Low-income housing proposal goes before City Council - KOAA.com | Continuous News | Colorado Springs and Pueblo

Low-income housing proposal goes before City Council

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A proposal for a low-income housing development in Colorado Springs is not sitting well with some nearby homeowner's associations.

It goes before city council on Tuesday for final approval, but neighbors say they're prepared to put up a fight during that meeting.

"This is a disaster site," said Daniel Martin, who lives in Broadmoor Bluffs.

The site, which is called "The Ridge Apartments," is located behind the Safeway off of South Academy and Highway 115.

Martin says it's the wrong place for the proposed housing development.

"60 units in 3 buildings on a landslide platform.  We think that's a bad idea," he told News5.
He's one of the Broadmoor Bluff neighbors...

Martin is one of the nearby residents looking to overturn the city planners' approval of The Ridge apartments.

He says safety along the shared truck route--which would be the only road in and out of the new housing development--is one of his biggest concerns.

"City code says 'you will have a pedestrian access noted on the plan and it will be ADA compliant, there is not even a pedestrian access on the plan," he said.

While the buildings would be required to meet ADA-requirements, the road leading to the parking lot would not--according to a detailed agenda from the city planner's office.

The agenda calls the proposal a "unique situation," explaining that the development would not be required to have ADA-compliant sidewalks because of the existing constraint of a private property owner buffering The Ridge from the public right-of-way.

But neighbors say they have other safety concerns.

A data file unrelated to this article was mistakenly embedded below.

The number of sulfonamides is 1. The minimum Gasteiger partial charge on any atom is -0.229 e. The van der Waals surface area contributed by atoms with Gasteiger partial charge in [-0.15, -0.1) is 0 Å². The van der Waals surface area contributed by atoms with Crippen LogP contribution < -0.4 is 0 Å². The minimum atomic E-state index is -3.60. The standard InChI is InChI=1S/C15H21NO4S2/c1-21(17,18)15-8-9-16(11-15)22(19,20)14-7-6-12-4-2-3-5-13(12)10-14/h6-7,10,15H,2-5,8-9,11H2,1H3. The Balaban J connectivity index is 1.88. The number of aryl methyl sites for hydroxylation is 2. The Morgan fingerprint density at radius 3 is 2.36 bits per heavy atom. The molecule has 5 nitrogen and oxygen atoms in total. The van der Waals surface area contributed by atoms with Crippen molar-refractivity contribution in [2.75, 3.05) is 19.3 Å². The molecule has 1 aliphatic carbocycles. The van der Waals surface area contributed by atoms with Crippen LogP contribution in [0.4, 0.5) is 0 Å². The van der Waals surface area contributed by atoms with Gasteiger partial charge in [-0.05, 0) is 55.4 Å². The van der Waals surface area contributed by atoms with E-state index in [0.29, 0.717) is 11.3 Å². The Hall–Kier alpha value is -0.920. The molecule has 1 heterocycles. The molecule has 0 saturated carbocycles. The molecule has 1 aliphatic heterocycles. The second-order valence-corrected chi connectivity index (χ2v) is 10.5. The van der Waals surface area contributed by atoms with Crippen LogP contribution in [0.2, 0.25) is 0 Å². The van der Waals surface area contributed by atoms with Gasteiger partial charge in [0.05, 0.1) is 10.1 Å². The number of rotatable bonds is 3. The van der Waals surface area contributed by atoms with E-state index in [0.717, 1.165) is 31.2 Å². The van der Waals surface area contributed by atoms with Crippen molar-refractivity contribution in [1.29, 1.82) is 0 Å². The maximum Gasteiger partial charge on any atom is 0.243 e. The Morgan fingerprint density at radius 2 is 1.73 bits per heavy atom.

Cindy Grey lives even closer to the proposed construction, and says soil instability has already cost her and other homeowners tens of thousands of dollars.

"The 'fill dirt' will never be compacted like the dirt is today," she said, referring to what would replace the existing soil, if the project were to move forward.

"It's going to sink, it's going to bleed out, and we're going to have issues with the roads and buildings here," Grey added.

A geologic hazard study, conducted last fall, found a portion of the site to be "potentially susceptible to landslides."

City officials are not able to comment on this proposal until after they vote on it... but they did address the hazard report on a recent planning commission agenda.

According to that agenda, the Colorado Geologic Survey determined the site could still be developed as planned--as long as they followed a special list of recommendations, including: drainage design, soils report, foundation, and retaining walls.

Neighbors say they're open to proposals for low income housing--just not this one.

"If we didn't have the 20 foot wall, if we didn't have all the cut and fill with the new dirt coming in, if we could reduce the height of the building--those are things we would look at.  We just need to address the sidewalk issues, also," Grey explained.

City council will listen to public comment and vote on the proposal on Tuesday.

We'll keep you updated.

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